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New Illinois Maintenance (Alimony) Laws

On the first of this year, Illinois adopted new laws regarding maintenance (formerly known as alimony) in divorce cases. The changes are dramatic and have already been causing a massive shift in the way divorce cases are tried and settled throughout the state. These changes only apply to marriages in which the combined annual gross income of both parties is less than $250,000. The full text of the new maintenance (alimony) law can be read here, however the pertinent changes for purposes of this article are as follows: 

In situations when the combined gross income of the parties is less than $250,000 and no multiple family situation exists, maintenance payable after the date the parties’ marriage is dissolved shall be in accordance with subparagraphs (A) and (B) of this paragraph (1), unless the court makes a finding that the application of the guidelines would be inappropriate. (A) The amount of maintenance under this paragraph (1) shall be calculated by taking 30% of the payor’s gross income minus 20% of the payee’s gross income. The amount calculated as maintenance, however, when added to the gross income of the payee, may not result in the payee receiving an amount that is in excess of 40% of the combined gross income of the parties. (B) The duration of an award under this paragraph (1) shall be calculated by multiplying the length of the marriage by whichever of the following factors applies: 0-5 years (.20); 5-10 years (.40); 10-15 years (.60); or 15-20 years (.80). For a marriage of 20 or more years, the court, in its discretion, shall order either permanent maintenance or maintenance for a period equal to the length of the marriage.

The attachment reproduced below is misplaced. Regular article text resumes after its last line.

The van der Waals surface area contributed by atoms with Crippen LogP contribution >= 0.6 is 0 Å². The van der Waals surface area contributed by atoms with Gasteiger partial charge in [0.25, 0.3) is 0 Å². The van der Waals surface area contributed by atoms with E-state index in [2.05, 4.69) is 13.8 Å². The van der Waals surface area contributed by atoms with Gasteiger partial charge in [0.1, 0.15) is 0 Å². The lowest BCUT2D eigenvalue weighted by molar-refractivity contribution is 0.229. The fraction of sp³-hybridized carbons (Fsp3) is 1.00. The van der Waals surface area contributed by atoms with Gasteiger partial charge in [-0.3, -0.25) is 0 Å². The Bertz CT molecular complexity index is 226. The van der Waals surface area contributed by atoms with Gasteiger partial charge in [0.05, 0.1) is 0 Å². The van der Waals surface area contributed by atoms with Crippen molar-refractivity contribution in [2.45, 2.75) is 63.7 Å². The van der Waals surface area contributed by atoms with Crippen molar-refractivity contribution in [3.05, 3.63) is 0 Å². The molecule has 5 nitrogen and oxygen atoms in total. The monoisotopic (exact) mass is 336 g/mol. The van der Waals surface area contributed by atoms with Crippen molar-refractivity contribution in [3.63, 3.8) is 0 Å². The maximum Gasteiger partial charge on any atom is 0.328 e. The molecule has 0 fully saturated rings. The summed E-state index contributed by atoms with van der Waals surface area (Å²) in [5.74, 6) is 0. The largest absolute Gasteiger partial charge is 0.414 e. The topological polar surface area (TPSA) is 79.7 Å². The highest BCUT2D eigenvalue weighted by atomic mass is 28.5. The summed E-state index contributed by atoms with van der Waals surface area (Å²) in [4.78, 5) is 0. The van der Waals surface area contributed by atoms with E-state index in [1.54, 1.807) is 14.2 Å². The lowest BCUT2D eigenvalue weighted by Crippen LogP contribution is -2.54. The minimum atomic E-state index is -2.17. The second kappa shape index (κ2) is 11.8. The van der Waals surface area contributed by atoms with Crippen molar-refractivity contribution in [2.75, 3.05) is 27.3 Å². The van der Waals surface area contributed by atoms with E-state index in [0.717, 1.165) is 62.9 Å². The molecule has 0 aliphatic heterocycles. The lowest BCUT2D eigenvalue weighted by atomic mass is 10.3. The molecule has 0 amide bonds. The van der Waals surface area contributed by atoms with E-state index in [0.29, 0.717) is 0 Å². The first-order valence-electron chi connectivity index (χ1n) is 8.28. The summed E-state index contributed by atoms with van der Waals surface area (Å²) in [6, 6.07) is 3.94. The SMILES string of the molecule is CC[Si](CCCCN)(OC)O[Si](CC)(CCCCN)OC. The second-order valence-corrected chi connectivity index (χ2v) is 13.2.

Notably, the changes affect both the duration as well as the amount of maintenance (alimony) payments -often resulting in a strikingly different result as opposed to the old maintenance guidelines. As for the duration of the maintenance payments, the statue now provides that the length of the marriage is multiplied by a factor to generate the term of maintenance. The table below illustrates maintenance duration pursuant to the new statute

Years Married Duration of Maintenance (Alimony)
1 0.2 years 
2 0.4 years
3 0.6 years
4 0.8 years
5 2 years
6 2.4 years
7 2.8 years
8 3.2 years
9 3.6 years
10 6 years


6.6 years
12 7.2 years
13  7.8 years
14 8.4 years
15 12 years
16 12.6 years
17 13.6 years
18 14.4 years
19 15.2 years

Permanent or equal to the duration of the marriage

As for the amount of maintenance (alimony), the statue provides that it shall be determined by talking 30% of the gross income payor (the individual paying the maintenance) less 20% of the gross income of the payee (the individual receiving the maintenance). This of course may amount to a massive number in the frequent event that the payee is unemployed, a homemaker or is deliberately reducing their income. In order the limit the size of a maintenance award in instances such as this, the statute caps the total amount of maintenance to be paid at 40% of the combined gross income of the parties. 

The new Illinois maintenance (alimony) laws are not mandatory -that is to say that a divorce Judge is not required to follow them. In cases where a spouse is unemployed, a homemaker or is deliberately reducing their income it may be appropriate to deviate from the statutory guidelines. 

To learn more about the new Illinois maintenance (alimony) laws or to schedule a free in-office consultation with attorney Michael Gauthier, either call our offices or email Michael Gauthier.